• In the fall, UMBC will pioneer a new concept in collaborative teaching by bringing together faculty from six disciplines—biology, chemistry, physics, engineering, environmental science and math—to co-teach a course for students in these areas of study. Architect: HDR Inc. (Omaha); Construction manager: The Whiting-Turner  Contracting Company (Baltimore)
  • Reinventing the science classroom: Eastern Kentucky University is moving away from lecture-only classrooms and creating lecture-labs. All classrooms in phase I of the science building, completed in January 2012 for $64 million, have configurable tables and chairs, and the previously separate lecture and lab classes have been combined. The new space allows for hands-on, collaborative work. Architect: Omni Architects (Lexington, Ky.); Contractor: Denark Construction (Knoxville, Tenn.)
  • An Eastern Kentucky University graduate student works in a research lab while his professor looks on.

Of all the new ideas bubbling to the surface in building state-of-the-art science centers, the one theme that was constant across all Inside Look submissions was creating spaces that foster collaboration—both among students and teachers within a specific science, as well as across all science disciplines. One school even calls its science center a “collaboratory.”

This collaboration is hardly contained to the classroom. Higher ed institutions are so focused on bringing groups together to develop ideas and solve problems that they are designing lobbies, atriums and common areas for small-group gatherings. These spaces include inviting nooks and private areas with couches and tables to accommodate both planned and impromptu discussions.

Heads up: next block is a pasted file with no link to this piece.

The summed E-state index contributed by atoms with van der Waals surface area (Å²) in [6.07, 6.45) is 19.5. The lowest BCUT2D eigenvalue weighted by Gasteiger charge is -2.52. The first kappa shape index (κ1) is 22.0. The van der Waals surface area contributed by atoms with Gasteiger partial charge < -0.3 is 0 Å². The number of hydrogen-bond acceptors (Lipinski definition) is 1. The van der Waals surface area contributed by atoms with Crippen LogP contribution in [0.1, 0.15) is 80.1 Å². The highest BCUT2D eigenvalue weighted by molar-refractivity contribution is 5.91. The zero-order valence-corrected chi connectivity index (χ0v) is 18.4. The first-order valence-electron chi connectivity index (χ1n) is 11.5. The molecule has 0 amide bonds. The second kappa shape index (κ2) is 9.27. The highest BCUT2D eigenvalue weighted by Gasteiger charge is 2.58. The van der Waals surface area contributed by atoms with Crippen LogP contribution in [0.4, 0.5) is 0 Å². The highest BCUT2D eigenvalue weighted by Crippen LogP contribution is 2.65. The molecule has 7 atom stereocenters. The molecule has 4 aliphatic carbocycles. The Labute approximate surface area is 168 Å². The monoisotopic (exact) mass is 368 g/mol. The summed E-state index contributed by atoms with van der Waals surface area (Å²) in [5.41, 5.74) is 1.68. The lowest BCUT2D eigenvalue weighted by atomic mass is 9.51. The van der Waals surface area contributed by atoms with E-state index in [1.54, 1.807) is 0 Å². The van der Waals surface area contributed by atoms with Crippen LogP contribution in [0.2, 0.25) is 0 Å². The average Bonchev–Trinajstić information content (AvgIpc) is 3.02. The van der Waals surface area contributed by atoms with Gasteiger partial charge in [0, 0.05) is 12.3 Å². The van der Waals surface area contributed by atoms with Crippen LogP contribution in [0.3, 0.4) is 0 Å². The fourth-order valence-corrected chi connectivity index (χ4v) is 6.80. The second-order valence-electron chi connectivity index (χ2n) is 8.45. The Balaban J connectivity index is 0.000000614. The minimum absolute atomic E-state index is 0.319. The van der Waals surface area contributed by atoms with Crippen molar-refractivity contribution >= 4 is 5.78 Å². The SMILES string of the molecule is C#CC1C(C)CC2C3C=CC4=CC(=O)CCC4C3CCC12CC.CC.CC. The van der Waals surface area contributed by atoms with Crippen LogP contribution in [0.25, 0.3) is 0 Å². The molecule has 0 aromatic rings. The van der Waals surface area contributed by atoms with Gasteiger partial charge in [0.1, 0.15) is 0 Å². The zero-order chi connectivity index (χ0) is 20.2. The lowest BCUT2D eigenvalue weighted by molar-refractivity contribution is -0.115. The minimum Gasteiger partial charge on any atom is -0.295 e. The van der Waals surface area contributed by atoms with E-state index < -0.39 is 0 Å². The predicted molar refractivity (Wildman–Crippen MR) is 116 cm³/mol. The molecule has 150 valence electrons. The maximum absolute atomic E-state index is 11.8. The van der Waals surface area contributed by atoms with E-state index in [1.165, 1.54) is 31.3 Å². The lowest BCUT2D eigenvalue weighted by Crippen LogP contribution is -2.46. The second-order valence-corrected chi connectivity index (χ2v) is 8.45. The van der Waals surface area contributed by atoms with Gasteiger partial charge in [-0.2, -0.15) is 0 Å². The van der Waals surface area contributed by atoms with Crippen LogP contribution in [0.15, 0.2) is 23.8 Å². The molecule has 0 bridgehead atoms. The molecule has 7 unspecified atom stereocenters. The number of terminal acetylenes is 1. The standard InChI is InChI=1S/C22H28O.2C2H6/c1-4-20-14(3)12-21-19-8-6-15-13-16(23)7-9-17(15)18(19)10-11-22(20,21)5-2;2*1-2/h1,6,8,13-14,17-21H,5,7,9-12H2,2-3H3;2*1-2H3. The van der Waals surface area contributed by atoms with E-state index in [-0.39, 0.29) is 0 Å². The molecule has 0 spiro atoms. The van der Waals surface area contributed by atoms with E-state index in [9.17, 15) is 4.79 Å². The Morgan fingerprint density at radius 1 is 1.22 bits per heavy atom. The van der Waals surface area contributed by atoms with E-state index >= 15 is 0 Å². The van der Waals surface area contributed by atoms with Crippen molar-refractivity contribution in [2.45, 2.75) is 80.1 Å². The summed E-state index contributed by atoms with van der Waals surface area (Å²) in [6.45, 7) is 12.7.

Colgate University’s Robert H.N. Ho Science Center, for example, is organized to foster conversations among biologists, physicists, geologists, environmental scientists and even geographers—who are traditionally thought of as being from a social science rather than a natural science, according to Professor and Biology Chair Kenneth Belanger.

“The new faculty hires moving into the Ho,” he says, “are people who think across disciplines.”

Just as important as collaboration, we found, was transparency. Having an open, inviting atmosphere was identified as a key trait among newly built science centers, which feature bright, welcoming atriums, glass walls and large windows—some looking out onto the street to integrate the school into the community.

Inside the science center, keeping up with ever-advancing technology is a constant challenge.

“We have been increasing our inventory with equipment that students will need to know how to operate and maintain when they complete their degree,” says John R. Thistlethwaite, assistant professor in the exercise science program.

New additions include software programs such as Power-Point, Prezi and Flash, as well as technologies such as thermo-cyclers, multiple mini gel electrophoresis rigs with transblotters, high-performance liquid chromatographers, an interpretive EKG, a metabolic analysis system, Doppler ultrasonography, nuclear magnetic resonance and a plate reader.

With the price of technology coming down, Belanger says that now they have classrooms with computers at every desk, which allow for complex bioinformatics, systems biology, biostatistics and geographical information systems to be learned through active methods within class.

“We also have a fluorescence microscopy teaching and research lab with all of the microscopes linked to a large, flat-screen monitor that allows images to be projected for the whole group,” he says.

As research becomes more computational in nature, Colgate is also providing access to virtual labs that offer high-performance computing for both faculty and student researchers. With this desktop technology, students can access scientific applications online through their own computer that might not have otherwise been available.